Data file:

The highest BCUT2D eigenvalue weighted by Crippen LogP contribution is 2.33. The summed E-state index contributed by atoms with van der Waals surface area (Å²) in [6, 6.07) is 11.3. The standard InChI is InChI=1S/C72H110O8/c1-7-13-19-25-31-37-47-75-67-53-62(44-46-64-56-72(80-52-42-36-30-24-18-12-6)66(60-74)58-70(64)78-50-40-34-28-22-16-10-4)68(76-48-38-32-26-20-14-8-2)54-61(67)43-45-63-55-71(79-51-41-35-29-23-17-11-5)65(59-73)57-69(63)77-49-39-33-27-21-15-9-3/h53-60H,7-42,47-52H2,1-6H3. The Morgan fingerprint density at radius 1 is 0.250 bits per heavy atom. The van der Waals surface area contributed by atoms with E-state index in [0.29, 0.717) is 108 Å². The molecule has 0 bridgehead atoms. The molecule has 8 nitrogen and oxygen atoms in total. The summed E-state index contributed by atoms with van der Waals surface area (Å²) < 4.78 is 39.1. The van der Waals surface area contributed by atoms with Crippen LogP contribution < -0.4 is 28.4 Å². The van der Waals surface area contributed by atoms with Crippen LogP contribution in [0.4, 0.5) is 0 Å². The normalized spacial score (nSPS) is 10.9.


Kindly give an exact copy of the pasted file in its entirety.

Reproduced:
The highest BCUT2D eigenvalue weighted by Crippen LogP contribution is 2.33. The summed E-state index contributed by atoms with van der Waals surface area (Å²) in [6, 6.07) is 11.3. The standard InChI is InChI=1S/C72H110O8/c1-7-13-19-25-31-37-47-75-67-53-62(44-46-64-56-72(80-52-42-36-30-24-18-12-6)66(60-74)58-70(64)78-50-40-34-28-22-16-10-4)68(76-48-38-32-26-20-14-8-2)54-61(67)43-45-63-55-71(79-51-41-35-29-23-17-11-5)65(59-73)57-69(63)77-49-39-33-27-21-15-9-3/h53-60H,7-42,47-52H2,1-6H3. The Morgan fingerprint density at radius 1 is 0.250 bits per heavy atom. The van der Waals surface area contributed by atoms with E-state index in [0.29, 0.717) is 108 Å². The molecule has 0 bridgehead atoms. The molecule has 8 nitrogen and oxygen atoms in total. The summed E-state index contributed by atoms with van der Waals surface area (Å²) < 4.78 is 39.1. The van der Waals surface area contributed by atoms with Crippen LogP contribution < -0.4 is 28.4 Å². The van der Waals surface area contributed by atoms with Crippen LogP contribution in [0.4, 0.5) is 0 Å². The normalized spacial score (nSPS) is 10.9.